When people are free to run whatever they want on their own computers, there's no way to make the overall system secure.
Enterprises aren't completely safe these days from a computing
standpoint, but they are a lot safer than they used to be. I feel safe
saying that if you're willing to put money into the right products and
into the right policies and people to enforce them, you can have an
extremely secure network.
Enterprises aren't public, though, and the users on them aren't free.
They work for the organization, have obligations to it and the network
administrators have (or at least should have) authority to grant and
deny access to various content, applications and network destinations.
The Internet and consumer networks are not like this. There's nobody
in charge, and the rules, such as they are, are often getting looser.
There aren't exactly any laws against running malware on your
computer. To an extent that malware may break the law if it attacks
other computers, spams them, serves pornography to them or some such
violation. But the real enforcement, such as it is, comes from ISPs.
The malicious actions taken by infected computers, or deliberate
actions of a malicious actor, are likely violations of the ISPs' terms
of service. This is why McColo was taken down; their upstream provider,
or ISP, was informed in ways impossible to ignore, of their client's
actions, and so they cut off McColo.
Public discussion generally applauded the disconnection of McColo,
especially since it resulted in a remarkably large cut in spam and
other malicious activity. But mostly when I hear of ISPs taking actions
to secure their networks against malicious applications I hear
complaints about it.
One typical example is when ISPs block outbound port 25, except for
their own mail server, for which they require SMTP-AUTH, a username and
password. The ISPs do this in order to prevent spambots from sending
spam, which the bots always do through port 25. Yes, in theory a
spambot could gain your SMTP-AUTH credentials through monitoring or
social engineering, but this isn't how it typically works in the real
world. In fact bots are beginning to get around these restrictions, but
by using junk webmail accounts instead of SMTP accounts.
Users who need to use an external SMTP server should use TCP port
587 for the outbound mail. Message submission on 587 is designed to
require authentication, so it is not useful to bots, and it is not
typically blocked. External mail providers don't do a good enough job
of explaining this.
Nevertheless, I've seen more than one discussion of how this
obviously is a conspiracy by [insert name of faceless national ISP] to
force you to...well, something. SMTP restrictions like this are still
not universal, even though they are obviously the right network
management approach, because ISPs need to tread lightly in order not to
In fact, anyone is allowed to run anything on the Internet. The
McColo example is an extreme and atypical one. The Internet is full of
systems running dangerous software, even dangerous legitimate software.
A recent survey of random DNS servers on the Internet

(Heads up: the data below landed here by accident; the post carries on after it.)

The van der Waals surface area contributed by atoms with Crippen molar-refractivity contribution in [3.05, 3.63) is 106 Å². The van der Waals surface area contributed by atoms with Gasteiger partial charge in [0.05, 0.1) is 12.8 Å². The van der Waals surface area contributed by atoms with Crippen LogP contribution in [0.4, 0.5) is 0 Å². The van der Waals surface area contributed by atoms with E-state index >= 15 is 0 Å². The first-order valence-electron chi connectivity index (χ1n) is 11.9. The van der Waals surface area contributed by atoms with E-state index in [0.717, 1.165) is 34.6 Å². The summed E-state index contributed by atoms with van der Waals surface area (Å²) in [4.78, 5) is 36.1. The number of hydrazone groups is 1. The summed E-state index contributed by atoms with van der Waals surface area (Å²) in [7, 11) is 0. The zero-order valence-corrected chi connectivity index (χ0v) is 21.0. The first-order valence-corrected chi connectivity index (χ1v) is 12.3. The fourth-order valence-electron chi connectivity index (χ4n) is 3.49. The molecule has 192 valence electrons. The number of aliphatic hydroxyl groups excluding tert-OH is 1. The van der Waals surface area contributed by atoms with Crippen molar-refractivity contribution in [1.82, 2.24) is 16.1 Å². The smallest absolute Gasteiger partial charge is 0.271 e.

showed that a very high percentage of recursive servers did not protect against the "Kaminsky" cache poisoning bug revealed and patched this past summer
(The exact percentage is arguable based on how they measured it, but it
seems to be between 23.99% and 44.51% based on how you read the
report.) These servers are a real problem and they need to be
addressed, but they won't because nobody has the authority to do
anything about it.
Should they? Vulnerable DNS software should be a reason for urgent
action, but it's not per-se a sign of malicious activity in violation
of anyone's terms of service with their ISP. But these servers are
endangering the client systems they serve, probably leading to
malicious activity through them. On managed networks it's comparatively
straightforward to address such problems; yes, the upgrade to the DNS
may non-trivial, perhaps requiring new hardware, but you know you can
do it. Out in the lawless Internet there's nothing you can do.
This is why every now and then someone proposes genuine vigilante
activity, such as breaking into compromised systems in order to patch
them. A few "good worms" have even been written to apply patches. They
have all been disasters, turning into Frankenstein monsters that cause
far more problems than they solve. Fixing the problem in such an
unplanned manner doesn't work and certainly tramples on the rights of
the users who it affects.
The freedom of the Internet is a wild west freedom, one where law
and order are weak. The strong and well-protected survive, and innocent
parties are violated all the time. A network cannot be secure unless
administrators have authority both over applications and content. Thank
goodness this is not the case on the Internet, at least outside of
China. But we do pay a price for it. Usually, societies choose more law
and order as they mature. Instead, on the Internet, we are all just
Security Center Editor Larry Seltzer has worked in and written about the computer industry since 1983.
For insights on security coverage around the Web, take a look at eWEEK.com Security Center Editor Larry Seltzer's blog Cheap Hack.